Typhoid fever, also referred to as enteric fever is an acute (short onset) bacterial disease. It’s highly infectious but affects humans only.
The fever is caused bacteria (Salmonella typhi bacterium), a type of bacteria commonly found in contaminated water, food and sewage. The bacteria can survive for weeks in water or dried sewage. Its incubation period is usually 1-2 weeks, and the duration of the illness is about 4 weeks.
How is Typhoid Fever spread?
It’s transmitted through
- Contaminated water
- Food and drinks
- Touching mouth or utensils with contaminated hands
People may become carriers of the bacteria after the illness. Others suffer a very mild illness that goes unnoticed. They become long-term carriers of the bacteria even though they have no symptoms and could therefore be the source of new outbreaks of typhoid fever later.
What are the Symptoms of Typhoid Fever?
Symptoms usually develop 1–3 weeks after exposure, and may be mild or severe.
Initial symptoms include
- Fever up to (103°F, or 39.5°C)
- General ill-feeling, and
- Abdominal pain.
- Severe Diarrhoea
- Some people develop a rash –called rose spot.
- Poor appetite,
- Generalized aches and pains,
- Worsening fevers
- Bloody stools
- Chest congestion
Possible complications if not fully or timely treated include
- Severe Bleeding from small and large intestines
- Intestinal perforation
- Kidney failure
- Infection of the peritoneum (Peritonitis)
- Chest congestion and abdominal pain
How Is Typhoid Fever Diagnosed?
Diagnosis is made following;
- Stool analysis
- Blood analysis
How Is Typhoid Fever Treated?
- Supportive care such as replacing lost fluids, fever and pain control
- Adequate nutrition
Note: Vaccines approved by World Health Organization (WHO) are also available
a) Hand washing
This is one of the most important aspects of prevention in domestic settings.
Following use of the toilet or as you touch people, surfaces, and objects throughout the day, you accumulate germs on your hands. In turn, you can infect yourself with these germs by touching the mouth, food or water. Washing hands frequently can, therefore, help limit the transfer of typhoid and other bacteria from hands to other places.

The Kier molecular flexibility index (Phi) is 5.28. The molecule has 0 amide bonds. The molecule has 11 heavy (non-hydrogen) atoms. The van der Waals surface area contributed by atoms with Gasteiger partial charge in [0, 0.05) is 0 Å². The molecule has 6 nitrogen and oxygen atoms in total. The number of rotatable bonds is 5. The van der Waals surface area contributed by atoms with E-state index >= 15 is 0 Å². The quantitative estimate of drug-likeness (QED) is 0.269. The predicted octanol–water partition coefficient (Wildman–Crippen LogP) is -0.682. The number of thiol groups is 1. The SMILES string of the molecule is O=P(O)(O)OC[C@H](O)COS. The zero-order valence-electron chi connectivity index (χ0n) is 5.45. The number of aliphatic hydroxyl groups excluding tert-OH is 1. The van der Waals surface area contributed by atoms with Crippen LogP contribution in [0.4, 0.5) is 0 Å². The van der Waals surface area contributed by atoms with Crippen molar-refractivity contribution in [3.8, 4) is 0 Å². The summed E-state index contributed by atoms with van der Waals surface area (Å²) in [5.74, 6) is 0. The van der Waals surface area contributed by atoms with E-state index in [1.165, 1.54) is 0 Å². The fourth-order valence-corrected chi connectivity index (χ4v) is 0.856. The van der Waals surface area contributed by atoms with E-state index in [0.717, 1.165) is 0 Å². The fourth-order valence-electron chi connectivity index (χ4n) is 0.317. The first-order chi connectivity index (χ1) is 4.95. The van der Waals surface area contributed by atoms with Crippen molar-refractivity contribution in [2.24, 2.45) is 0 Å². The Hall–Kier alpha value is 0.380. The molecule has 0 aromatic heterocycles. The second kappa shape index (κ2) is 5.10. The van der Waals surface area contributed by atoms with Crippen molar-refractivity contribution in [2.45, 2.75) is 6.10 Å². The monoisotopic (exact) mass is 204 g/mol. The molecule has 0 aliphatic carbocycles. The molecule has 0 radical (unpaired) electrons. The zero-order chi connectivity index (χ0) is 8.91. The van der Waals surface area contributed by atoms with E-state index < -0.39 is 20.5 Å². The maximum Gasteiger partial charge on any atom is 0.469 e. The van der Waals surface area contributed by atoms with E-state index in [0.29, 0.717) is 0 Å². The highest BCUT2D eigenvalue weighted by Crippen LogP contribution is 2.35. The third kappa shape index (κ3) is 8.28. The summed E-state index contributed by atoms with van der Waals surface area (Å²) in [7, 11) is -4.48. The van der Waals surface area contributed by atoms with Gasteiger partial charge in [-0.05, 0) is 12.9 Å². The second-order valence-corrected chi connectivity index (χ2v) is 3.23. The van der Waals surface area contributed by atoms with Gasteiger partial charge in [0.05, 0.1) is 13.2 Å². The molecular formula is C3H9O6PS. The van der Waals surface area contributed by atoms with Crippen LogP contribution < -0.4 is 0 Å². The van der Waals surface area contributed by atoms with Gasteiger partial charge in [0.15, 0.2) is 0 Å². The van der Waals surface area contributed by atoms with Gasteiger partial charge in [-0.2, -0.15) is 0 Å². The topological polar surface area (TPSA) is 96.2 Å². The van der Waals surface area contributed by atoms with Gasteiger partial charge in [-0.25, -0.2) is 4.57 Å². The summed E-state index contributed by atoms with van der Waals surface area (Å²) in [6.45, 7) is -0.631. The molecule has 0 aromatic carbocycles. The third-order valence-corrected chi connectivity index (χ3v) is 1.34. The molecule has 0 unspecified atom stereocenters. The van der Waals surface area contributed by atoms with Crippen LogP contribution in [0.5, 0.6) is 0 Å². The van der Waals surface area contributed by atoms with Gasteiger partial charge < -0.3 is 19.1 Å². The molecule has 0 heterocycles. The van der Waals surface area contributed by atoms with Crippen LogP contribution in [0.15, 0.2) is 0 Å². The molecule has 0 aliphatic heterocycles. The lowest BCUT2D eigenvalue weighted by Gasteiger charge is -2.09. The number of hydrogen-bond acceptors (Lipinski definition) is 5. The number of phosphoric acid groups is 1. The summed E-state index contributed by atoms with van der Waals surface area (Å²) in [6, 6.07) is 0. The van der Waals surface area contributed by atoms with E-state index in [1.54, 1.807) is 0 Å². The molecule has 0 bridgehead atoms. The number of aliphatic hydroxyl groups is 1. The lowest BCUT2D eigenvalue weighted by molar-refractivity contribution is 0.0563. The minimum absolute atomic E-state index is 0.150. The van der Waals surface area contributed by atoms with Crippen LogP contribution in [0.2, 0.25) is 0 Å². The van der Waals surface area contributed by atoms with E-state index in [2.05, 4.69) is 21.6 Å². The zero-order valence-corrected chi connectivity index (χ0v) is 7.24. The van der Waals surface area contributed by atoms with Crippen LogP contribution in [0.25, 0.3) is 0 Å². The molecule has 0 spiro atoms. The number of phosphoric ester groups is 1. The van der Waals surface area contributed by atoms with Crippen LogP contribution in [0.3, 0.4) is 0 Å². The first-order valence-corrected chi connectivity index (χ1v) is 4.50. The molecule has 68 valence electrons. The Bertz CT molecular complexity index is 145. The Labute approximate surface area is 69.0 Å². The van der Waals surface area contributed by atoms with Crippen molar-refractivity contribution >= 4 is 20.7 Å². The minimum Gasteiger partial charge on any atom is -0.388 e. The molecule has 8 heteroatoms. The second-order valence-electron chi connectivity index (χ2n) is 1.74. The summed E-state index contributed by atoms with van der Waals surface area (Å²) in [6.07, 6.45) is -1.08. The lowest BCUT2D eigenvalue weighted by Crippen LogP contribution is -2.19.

Steps to effective hand washing
|Step 1: Wet hands and apply soap. Rub palms together until soap is bubbly.||Step 2: Rub each palm over the back of the other hand|
|Step 3: Rub between your fingers on each hand.
|Step 4: Rub your hands with the fingers together.|
|Step 5: Rub around each of your thumbs.||Step 6: Rub in circles on your palms. Then rinse and dry your hands|
Remember to wash your hands before:
- Eating food or drinking water and beverages
- Caring for a sick or injured person
- Preparing food.
- Cutting fruits or vegetables
- Shaking hands with others
Remember to wash your hands after:
- Using the toilet or changing a diaper
- Touching an animal or animal toys, leashes or waste
- Treating wounds or caring for a sick or injured person
- Handling garbage or anything that could be contaminated, such as soiled clothes or shoes
- Shaking hands with others
b) Safe water
Drinking water should either be boiled or treated. Avoid taking water from an unknown source.
c) Food safety
Wash hands with soap before preparing or eating food;
- Avoid food from unknown source especially raw food.
- Eat only cooked and still hot food or re-heat it.
- Food inspections in restaurants should be enforced especially during outbreaks
- Regular health check-ups for food handlers is important
- Use toilets and latrines for disposal of human waste at all times
- Ensure collection and treatment of sewage, especially during the rainy season
- Avoid use of human excreta as fertiliser.
e) Health education
Community education and involvement is the cornerstone of behaviour change. Emphasis is on repeated education on the need for:
- Proper regular hand washing
- Strict use of toilet/latrines
- Safe water sources
- Food safety
- Excellent personal hygiene at home and work
- Immediate medical attention for suspected victims